Bearing life is often much better when the bearing is kept clean and well-lubricated. However, many applications make good maintenance difficult. For example bearings in the conveyor of a rock crusher are exposed continually to hard abrasive particles. Cleaning is of little use because cleaning is expensive, yet the bearing is contaminated again as soon as the conveyor resumes operation. Thus, a good maintenance program might lubricate the bearings frequently but clean them never.
The oldest instance of the bearing principle dates to the Egyptians when they used tree trunks under sleds. There are also Egyptian drawings of bearings used with hand drills.
The earliest recovered example of a bearing is a wooden ball bearing supporting a rotating table from the remains of the Roman Nemi ships in Lake Nemi, Italy. The wrecks were dated to 40 AD.
Leonardo da Vinci is often credited with drawing the first roller bearing around the year 1500. However, Agostino Ramelli is the first to have published sketches of roller and thrust bearings. An issue with ball bearings is the balls rub against each other, causing additional friction, but rubbing can be prevented by enclosing the balls in a cage. The captured, or caged, ball bearing was originally described by Galileo in the 1600s. The mounting of bearings into a set was not accomplished for many years after that. The first patent for a ball race was by Philip Vaughan of Carmarthen in 1794.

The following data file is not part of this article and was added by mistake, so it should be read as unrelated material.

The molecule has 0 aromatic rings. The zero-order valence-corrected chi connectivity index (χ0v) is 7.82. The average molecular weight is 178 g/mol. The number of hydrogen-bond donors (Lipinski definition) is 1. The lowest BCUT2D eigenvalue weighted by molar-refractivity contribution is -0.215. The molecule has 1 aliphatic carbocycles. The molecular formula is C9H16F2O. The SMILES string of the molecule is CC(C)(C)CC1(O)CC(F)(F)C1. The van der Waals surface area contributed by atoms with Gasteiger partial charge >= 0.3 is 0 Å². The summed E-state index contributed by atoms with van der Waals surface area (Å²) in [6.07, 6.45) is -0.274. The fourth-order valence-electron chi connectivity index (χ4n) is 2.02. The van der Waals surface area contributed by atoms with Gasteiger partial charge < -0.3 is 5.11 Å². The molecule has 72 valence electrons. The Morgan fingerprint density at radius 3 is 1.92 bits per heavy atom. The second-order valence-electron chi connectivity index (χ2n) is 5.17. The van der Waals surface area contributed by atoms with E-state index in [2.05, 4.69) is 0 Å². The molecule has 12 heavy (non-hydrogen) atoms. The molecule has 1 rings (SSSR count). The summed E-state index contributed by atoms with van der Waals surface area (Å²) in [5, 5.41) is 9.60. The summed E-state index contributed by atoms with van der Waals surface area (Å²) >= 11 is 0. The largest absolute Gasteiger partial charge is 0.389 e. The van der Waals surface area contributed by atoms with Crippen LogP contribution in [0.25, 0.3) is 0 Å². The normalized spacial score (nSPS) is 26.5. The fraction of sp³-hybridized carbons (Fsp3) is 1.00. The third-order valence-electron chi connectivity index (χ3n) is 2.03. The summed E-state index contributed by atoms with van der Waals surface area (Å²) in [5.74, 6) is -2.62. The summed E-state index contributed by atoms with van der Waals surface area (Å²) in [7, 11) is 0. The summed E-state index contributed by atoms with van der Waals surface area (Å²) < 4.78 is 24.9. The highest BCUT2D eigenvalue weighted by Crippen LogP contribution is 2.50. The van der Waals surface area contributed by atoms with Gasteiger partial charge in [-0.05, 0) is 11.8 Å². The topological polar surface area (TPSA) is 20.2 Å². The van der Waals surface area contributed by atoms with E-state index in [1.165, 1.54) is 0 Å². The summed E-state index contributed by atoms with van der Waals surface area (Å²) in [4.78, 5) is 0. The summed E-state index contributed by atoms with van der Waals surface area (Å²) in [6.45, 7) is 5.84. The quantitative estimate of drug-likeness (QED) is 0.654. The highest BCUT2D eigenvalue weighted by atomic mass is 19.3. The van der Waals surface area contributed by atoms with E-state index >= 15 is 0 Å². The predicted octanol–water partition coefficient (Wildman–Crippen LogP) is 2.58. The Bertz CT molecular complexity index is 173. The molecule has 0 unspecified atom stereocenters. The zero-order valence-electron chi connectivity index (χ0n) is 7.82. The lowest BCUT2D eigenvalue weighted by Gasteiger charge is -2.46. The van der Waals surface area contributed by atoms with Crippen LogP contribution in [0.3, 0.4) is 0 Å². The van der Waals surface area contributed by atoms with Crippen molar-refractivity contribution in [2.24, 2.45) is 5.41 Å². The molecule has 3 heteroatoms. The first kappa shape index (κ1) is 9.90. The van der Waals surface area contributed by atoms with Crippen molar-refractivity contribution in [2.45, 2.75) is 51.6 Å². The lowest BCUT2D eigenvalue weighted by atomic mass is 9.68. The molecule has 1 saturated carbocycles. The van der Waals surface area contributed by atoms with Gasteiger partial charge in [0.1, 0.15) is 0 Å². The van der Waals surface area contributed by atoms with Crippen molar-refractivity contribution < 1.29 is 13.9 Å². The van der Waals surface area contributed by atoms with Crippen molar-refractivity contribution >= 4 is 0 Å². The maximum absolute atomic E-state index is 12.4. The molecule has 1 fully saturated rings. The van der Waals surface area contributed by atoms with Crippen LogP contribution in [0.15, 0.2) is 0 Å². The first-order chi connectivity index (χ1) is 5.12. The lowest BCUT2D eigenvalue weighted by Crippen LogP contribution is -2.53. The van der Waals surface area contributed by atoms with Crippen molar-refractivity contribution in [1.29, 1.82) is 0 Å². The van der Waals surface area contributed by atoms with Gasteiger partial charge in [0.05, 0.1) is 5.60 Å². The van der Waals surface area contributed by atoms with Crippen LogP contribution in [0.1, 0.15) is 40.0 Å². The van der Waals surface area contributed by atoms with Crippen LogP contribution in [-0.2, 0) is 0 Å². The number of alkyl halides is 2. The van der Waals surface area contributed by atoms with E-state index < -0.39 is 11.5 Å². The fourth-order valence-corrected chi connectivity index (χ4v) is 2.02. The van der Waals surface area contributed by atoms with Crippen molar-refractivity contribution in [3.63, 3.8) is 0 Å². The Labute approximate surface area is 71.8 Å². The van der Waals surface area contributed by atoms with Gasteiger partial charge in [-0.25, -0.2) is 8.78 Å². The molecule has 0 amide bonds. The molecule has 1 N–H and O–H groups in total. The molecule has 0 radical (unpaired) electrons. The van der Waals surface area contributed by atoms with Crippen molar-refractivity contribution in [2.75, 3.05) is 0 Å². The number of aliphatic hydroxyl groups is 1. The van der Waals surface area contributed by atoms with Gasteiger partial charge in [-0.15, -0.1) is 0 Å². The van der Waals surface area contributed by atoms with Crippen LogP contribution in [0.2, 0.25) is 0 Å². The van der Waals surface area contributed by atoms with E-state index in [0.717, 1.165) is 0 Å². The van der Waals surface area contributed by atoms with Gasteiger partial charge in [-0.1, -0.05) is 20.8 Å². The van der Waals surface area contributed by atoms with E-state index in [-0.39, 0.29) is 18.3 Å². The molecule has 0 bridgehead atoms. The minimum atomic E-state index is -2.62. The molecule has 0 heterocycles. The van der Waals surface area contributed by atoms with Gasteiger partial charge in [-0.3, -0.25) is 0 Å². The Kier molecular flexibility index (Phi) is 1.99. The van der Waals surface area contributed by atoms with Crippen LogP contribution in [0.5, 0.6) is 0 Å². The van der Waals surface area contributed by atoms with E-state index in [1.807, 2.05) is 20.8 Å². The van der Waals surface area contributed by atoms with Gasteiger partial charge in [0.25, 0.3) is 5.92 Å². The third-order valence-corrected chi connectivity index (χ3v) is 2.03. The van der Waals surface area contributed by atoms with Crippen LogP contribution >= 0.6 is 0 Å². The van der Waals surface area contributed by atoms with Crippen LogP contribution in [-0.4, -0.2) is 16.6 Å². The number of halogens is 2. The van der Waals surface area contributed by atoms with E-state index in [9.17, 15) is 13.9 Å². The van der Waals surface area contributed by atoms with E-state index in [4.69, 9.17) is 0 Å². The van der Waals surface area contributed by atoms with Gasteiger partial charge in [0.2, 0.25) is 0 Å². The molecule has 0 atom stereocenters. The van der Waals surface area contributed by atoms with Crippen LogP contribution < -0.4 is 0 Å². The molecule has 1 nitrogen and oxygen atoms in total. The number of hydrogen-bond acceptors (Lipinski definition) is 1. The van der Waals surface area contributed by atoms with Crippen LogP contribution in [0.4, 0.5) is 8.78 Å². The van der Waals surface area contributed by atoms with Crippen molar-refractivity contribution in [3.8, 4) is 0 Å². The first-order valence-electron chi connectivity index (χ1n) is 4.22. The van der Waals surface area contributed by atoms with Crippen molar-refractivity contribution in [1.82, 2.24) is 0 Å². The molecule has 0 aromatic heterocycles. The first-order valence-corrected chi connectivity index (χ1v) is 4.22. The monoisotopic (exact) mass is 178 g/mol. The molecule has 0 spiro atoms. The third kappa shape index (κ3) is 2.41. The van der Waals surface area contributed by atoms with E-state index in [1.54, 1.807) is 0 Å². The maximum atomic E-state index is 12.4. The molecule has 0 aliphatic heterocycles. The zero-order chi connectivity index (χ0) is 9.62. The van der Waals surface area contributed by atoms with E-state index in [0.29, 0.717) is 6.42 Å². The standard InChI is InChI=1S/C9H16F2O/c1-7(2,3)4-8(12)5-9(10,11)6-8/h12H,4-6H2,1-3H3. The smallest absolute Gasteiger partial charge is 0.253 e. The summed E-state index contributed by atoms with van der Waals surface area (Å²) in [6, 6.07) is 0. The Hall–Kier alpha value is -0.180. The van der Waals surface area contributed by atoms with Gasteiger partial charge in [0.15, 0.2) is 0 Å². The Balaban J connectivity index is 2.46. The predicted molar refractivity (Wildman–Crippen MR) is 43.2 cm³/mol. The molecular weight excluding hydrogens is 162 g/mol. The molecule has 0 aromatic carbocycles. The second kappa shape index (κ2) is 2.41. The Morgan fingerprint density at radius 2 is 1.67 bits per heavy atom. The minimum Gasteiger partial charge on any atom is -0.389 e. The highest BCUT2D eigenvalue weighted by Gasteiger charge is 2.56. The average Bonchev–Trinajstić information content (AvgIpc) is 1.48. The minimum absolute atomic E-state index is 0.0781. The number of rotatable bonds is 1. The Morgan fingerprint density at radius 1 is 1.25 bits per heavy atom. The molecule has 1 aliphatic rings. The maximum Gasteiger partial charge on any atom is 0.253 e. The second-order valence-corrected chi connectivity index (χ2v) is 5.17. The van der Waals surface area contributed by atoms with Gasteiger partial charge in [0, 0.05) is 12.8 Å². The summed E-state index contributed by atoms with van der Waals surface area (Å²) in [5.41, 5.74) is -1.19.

Bearings saw use for holding wheel and axles. The bearings used there were plain bearings that were used to greatly reduce friction over that of dragging an object by making the friction act over a shorter distance as the wheel turned.
The first plain and rolling-element bearings were wood, but ceramic, sapphire, or glass were also used, and steel, bronze, other metals, ceramics, and plastic (e.g., nylon, polyoxymethylene, polytetrafluoroethylene, and UHMWPE) are all common today. A "jeweled" pocket watch uses stones to reduce friction, and allow more precise time keeping. Even old materials can have good durability. As examples, wood bearings can still be seen today in old water mills where the water provides cooling and lubrication.